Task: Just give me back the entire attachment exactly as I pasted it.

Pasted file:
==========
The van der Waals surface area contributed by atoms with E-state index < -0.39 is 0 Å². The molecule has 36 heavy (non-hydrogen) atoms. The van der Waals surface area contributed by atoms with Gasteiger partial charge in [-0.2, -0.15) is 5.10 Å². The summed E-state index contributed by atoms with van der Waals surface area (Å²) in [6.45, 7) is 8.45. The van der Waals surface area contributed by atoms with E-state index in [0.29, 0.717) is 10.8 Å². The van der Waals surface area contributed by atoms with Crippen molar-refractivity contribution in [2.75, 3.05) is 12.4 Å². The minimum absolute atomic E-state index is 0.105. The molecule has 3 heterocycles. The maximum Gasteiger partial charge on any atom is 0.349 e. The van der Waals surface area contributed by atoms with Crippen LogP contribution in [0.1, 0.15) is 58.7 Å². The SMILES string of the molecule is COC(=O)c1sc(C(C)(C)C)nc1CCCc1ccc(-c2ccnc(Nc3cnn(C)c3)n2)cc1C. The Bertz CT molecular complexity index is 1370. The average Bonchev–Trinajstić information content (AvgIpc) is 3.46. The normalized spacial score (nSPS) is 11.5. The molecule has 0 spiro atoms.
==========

The van der Waals surface area contributed by atoms with E-state index < -0.39 is 0 Å². The molecule has 36 heavy (non-hydrogen) atoms. The van der Waals surface area contributed by atoms with Gasteiger partial charge in [-0.2, -0.15) is 5.10 Å². The summed E-state index contributed by atoms with van der Waals surface area (Å²) in [6.45, 7) is 8.45. The van der Waals surface area contributed by atoms with E-state index in [0.29, 0.717) is 10.8 Å². The van der Waals surface area contributed by atoms with Crippen molar-refractivity contribution in [2.75, 3.05) is 12.4 Å². The minimum absolute atomic E-state index is 0.105. The molecule has 3 heterocycles. The maximum Gasteiger partial charge on any atom is 0.349 e. The van der Waals surface area contributed by atoms with Crippen LogP contribution in [0.1, 0.15) is 58.7 Å². The SMILES string of the molecule is COC(=O)c1sc(C(C)(C)C)nc1CCCc1ccc(-c2ccnc(Nc3cnn(C)c3)n2)cc1C. The Bertz CT molecular complexity index is 1370. The average Bonchev–Trinajstić information content (AvgIpc) is 3.46. The normalized spacial score (nSPS) is 11.5. The molecule has 0 spiro atoms.